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November 13, 2015

Could it be possible for Christmas tree throwing to become an Olympic sport? If you have asked yourself this question, then read on.

Probably not. But can you name a more enjoyable way to dispose of your Christmas tree?

With Christmas slowly approaching, getting and then disposing of your Christmas tree will become a subject of frequently asked questions. You can lie your family that you didn’t have time to buy one, or you could… you could tell them that you were too busy reading this.

Being aware of the existence of sports like extreme ironing, underwater hockey, blind football and worm charming, Christmas trees throwing seems to be the most reasonable one to be included as part of the Olympics. Since the rules in different countries may vary, let us see how they do it…


Thomas Lohnes/Stringer / Via Getty


Germany is the pioneer in Christmas trees throwing. Harsh and solid, the Germans have 9 championships held until this year. In 2016, probably the most experienced Christmas tree thrower, if such thing exists, Frank Schwender, will have the chance to win the tournament for the unprecedented 4th year in a row. Last year, he took the crown with a total distance of 22.45m.

Comment: I am sure that Frank uses these mad Christmas tree throwing skills to get rid of household waste,
and maybe of his wife when she is not in mood. How convenient, isn’t it?

Rules: Each thrower carries his own tree and there are three different throwing categories: ‘Hammerwurf’(hammer-style), ‘Weitwurf’ (javelin-style) and ‘Hochwurf’ (highjump-style).
After all three challenges are taken, each thrower’s distances are added up to find out the the winner of the Christmas tree throwing championship. At the end of the tournament, a big bonfire is built out of the Christmas trees.
Comment: So many efforts just to get rid of your tree?


Irish are getting better and soon they may surpass Germans. In 2015, the fourth annual championship took place in Ennis, Clare County. Last year nearly 250participated, and to make the challenge more fun, women and under 12’s sections also tried their Christmas three throwing skills. After losing in 2014, John O'Dea from Limerick came back stronger and regained his title from 2013, and was crowned as 2015 champion. He shares the Irish record of throwing his tree in a distance of 10.2 metres.

Comment: Secret experiments show a significant increase in male participant’s results, when they had been stimulated with liquor before their try.

Rules: There is no specific technique that participants should follow. Unlike in Germany, there is only one category and the tree is provided by the organizers. The Christmas tree has a specific height of 1.5m in order to be fair for everyone and it is provided on place in exchange of your own tree. Event is done with fund rising purposes, which is noble.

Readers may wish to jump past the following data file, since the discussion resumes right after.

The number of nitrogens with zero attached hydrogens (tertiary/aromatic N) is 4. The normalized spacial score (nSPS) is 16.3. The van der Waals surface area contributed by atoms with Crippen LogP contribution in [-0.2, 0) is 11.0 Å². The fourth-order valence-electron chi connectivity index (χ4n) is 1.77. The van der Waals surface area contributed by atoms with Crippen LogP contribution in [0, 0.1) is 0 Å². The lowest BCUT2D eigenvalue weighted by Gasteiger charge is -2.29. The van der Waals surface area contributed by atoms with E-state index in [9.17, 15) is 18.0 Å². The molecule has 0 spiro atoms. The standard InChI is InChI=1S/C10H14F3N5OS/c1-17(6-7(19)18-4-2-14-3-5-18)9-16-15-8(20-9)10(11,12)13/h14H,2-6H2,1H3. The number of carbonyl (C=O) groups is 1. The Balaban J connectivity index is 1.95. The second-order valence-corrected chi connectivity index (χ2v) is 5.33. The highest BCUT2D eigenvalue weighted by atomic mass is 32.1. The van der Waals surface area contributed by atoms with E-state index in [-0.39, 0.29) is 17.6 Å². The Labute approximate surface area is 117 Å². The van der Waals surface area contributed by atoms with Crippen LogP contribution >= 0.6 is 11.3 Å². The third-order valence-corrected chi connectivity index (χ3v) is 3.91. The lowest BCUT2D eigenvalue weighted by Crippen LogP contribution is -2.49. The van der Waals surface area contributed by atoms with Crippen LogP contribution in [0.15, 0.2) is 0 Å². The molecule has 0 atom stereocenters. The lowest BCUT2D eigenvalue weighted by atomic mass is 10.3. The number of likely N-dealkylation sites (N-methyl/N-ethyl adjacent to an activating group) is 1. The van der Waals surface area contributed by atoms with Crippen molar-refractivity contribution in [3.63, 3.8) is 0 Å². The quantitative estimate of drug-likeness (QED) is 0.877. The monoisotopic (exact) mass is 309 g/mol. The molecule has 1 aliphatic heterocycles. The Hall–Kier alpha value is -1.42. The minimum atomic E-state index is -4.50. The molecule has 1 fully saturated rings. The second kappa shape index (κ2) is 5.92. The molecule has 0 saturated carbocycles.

United Kingdom

The tournament in UK was inspired by the one in Germany and it is held in the end of November. The UK based Christmas tree throwers seem to be the rookies in this battle with only one championship so far, which took place in Keele, Newcastle-under-Lyme. Ex-marine Owen Davies was the winner with combined score of 15,4m. With nearly 100 participants and more than 1500 visitors, the UK Christmas tree disposal championship have enough popularity to soon surpass their neighbours and beat the inventors in their game (yeah, right).

Rules: Anyone over 16 can participate. Each tree used weighs approximately 10kg and it is 1.5-1.8m tall. Tournament includes two categories: throwing a tree in distance and throwing it over a bar. Bar is set at 3m at first and then it is gradually raised by two inches at a time until it reaches the highest point of 4.5m. Like in Ireland, no specific throwing technique is needed – contesters may use whatever technique they want. The raised money were donated to charity foundations.

Actually a Garry Lineker’s comment: “Football is a simple game. Twenty-two men chase a ball for 90 minutes and at the end, the Germans always win.”



As we can clearly see charity is the driving force of these creative and and fun tournaments. But since the subject of this articles is whether Christmas tree throwing has any future as an Olympic sport, some issues come to my mind.

What has to be improved before the sport qualifies for Olympics:

Unified rules –even if there are not many countries in which the contest exists,there are far too many differences between them. This will show what country really is the best one in Christmas tree throwing.

Lack of video technology – many contesters commented that some of their opponents have been over the line in the moment of throwing. And this is not fair. Unifying the rules plus installation of video technology will make the contesters’ results more measurable and fair.